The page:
Researcher helps uncover truth about chronic fatigue syndrome
Dr. Nancy Kilmas, a University of Miami immunologist, has spent the past 20 years researching chronic fatigue syndrome, a misunderstood disease that commonly affects women between the ages of 40 and 59 years old.
The symptoms of the disease include at least six months of debilitating fatigue, muscle and joint pain as well as sleep problems, according to a report by NBC 6 news. The university has recently received three federal grants to be applied towards studying different aspects of the disease and researchers are currently attempting to identify biological markers that could allow for blood tests to aid in diagnosis.
Chronic fatigue has also entered into the national spotlight for the first time with the Center for Disease Control and Prevention’s launch of a national awareness campaign for the syndrome.
“It’s so big. I can’t tell you how important it is that the government is supporting and paying for this big awareness campaign, because 85 percent of patients with chronic fatigue syndrome do not carry that diagnosis yet,” Klimas told NBC 6.
Enterprise Rent-A-Car ranked among top five places to launch a career
BusinessWeek ranked Enterprise-Rent-A-Car fifth in its list of best places for college graduates to start a career. The company hires about 10 UM students a year and currently employs over 40 alumni.
Evolution advocate discusses intelligent design at Kansas State U.
JONAS HOGG // KANSAS STATE COLLEGIAN (KANSAS STATE UNIVERSITY)
(U-WIRE) MANHATTAN, Kan. – Eugenie Scott, executive director for The National Center for Science Education, spoke at the fall’s final event for Kansas State University’s Center for the Understanding of Origins.
Scott’s speech, titled “The Once and Future Intelligent Design,” examined the movement from early creationism science – the scientific attempts to justify Christian creationism – to the current, and controversial, intelligent design.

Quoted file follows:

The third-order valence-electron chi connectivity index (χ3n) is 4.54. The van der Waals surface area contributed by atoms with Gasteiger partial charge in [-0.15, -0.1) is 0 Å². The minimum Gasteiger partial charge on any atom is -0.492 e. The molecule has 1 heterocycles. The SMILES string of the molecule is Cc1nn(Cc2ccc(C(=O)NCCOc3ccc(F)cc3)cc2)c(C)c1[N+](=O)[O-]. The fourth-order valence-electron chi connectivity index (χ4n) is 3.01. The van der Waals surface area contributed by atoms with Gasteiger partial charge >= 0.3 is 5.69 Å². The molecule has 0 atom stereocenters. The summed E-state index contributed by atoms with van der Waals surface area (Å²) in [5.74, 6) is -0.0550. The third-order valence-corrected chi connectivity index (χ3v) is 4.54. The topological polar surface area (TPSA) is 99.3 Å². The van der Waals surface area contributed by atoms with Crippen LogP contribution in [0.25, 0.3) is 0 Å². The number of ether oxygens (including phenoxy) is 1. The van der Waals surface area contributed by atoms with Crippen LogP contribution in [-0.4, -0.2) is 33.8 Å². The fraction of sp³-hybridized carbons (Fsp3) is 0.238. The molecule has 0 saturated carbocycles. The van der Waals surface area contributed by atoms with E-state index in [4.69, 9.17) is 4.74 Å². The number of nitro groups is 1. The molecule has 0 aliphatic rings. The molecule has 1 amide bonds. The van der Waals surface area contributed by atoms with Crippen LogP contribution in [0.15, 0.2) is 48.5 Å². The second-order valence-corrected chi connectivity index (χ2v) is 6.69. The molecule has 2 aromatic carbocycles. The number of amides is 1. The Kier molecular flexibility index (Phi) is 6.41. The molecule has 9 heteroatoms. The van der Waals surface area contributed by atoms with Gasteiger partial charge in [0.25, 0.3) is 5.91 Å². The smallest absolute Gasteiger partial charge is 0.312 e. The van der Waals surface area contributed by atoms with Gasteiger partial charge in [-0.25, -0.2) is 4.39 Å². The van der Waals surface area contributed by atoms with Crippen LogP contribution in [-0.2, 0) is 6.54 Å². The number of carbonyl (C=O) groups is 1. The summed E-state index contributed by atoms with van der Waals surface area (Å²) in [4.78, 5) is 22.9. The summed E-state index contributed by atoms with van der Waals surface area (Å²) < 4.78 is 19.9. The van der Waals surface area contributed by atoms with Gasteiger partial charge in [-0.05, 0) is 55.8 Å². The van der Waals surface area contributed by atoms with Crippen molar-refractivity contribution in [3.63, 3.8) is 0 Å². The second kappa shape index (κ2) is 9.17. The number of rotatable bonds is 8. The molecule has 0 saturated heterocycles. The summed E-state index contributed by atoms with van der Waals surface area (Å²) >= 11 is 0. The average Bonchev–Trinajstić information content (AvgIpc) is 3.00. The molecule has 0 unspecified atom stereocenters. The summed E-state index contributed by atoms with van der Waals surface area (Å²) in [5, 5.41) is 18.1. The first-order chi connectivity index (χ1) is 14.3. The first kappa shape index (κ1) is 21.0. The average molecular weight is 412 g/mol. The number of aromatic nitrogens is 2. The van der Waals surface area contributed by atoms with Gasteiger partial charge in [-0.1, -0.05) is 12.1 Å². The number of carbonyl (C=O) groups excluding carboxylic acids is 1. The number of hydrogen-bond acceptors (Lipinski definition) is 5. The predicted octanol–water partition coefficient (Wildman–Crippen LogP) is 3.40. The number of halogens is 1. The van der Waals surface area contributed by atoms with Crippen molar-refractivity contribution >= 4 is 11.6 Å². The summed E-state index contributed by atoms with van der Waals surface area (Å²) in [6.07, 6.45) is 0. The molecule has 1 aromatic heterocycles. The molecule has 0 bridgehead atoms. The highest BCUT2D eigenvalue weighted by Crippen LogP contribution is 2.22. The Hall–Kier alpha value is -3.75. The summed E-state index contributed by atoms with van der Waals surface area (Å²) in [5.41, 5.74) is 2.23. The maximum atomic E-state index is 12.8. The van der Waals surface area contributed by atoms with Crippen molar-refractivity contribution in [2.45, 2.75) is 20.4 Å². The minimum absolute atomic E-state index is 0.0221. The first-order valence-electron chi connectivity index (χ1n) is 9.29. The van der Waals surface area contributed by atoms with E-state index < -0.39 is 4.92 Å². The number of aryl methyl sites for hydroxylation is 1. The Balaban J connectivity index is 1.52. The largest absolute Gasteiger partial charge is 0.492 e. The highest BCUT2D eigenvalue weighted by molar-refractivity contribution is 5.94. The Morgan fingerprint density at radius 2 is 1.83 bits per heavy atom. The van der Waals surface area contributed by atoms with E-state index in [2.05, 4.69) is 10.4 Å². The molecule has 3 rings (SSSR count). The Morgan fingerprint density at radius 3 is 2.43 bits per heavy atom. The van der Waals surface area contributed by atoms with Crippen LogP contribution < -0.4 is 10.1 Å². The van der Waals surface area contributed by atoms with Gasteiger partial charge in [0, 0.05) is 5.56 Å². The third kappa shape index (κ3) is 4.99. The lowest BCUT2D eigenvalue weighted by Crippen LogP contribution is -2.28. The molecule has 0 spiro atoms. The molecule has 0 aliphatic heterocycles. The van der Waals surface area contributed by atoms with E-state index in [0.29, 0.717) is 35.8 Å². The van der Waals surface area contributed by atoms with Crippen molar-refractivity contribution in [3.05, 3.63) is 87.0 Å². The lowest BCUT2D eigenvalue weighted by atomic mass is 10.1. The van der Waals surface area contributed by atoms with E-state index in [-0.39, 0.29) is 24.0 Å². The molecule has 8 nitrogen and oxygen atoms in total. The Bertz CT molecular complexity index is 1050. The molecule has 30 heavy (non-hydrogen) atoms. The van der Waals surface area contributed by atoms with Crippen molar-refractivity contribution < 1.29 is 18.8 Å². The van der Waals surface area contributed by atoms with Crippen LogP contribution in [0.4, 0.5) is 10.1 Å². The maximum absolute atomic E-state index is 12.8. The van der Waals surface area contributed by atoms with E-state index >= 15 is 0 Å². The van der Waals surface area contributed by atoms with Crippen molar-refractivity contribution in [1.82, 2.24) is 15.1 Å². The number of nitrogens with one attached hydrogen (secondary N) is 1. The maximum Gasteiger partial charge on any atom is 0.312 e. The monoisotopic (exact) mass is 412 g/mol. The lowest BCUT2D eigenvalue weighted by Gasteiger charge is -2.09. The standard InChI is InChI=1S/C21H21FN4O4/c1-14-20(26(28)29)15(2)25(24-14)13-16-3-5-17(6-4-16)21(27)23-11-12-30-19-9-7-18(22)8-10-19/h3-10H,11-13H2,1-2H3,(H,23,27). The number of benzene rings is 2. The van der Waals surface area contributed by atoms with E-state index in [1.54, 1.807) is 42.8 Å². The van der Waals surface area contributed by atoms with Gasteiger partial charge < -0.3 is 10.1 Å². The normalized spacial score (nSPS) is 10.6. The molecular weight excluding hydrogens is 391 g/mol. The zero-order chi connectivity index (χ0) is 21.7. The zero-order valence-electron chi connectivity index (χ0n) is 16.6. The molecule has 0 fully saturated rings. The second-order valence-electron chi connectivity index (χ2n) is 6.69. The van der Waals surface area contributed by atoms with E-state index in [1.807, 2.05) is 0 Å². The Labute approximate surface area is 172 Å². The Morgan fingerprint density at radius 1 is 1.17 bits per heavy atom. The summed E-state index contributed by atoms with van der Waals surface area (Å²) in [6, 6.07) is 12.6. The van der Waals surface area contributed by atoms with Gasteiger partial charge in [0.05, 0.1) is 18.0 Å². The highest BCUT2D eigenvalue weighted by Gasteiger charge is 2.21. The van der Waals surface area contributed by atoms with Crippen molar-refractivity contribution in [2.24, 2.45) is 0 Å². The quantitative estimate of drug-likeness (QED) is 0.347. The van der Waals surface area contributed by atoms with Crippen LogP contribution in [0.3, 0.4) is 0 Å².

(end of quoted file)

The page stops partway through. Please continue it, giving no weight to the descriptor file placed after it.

During the speech, Scott discussed the gulf that has formed between those she calls anti-evolutionist, who she said attempt to prove their theories through the debunking of scientific evolutionary theory.
Things need not be either/or, Scott said. Even in Christianity there are trains of thought known as deistic evolution which merge evolutionary science as it is now stated with Christian theology. This view differs from current intelligent design theories in that it does not challenge the scientific inquiries of evolution.
Though she is decidedly pro-evolution, Scott’s presentation of intelligent design and creationism is widely praised.
“I think she gave a well-rounded view from both sides,” Becky Clark, senior in biology, said. “She put in the history of it and the facts about it. I thought it was great. You couldn’t have learned more, really.”
Attention graduating seniors! Yearbook pictures can be taken Nov. 27 through Dec. 1 and Jan. 12 through Jan. 19 in UC 233. Call (305) 284-6384 for more information. Go on and make your mothers happy, take a yearbook picture.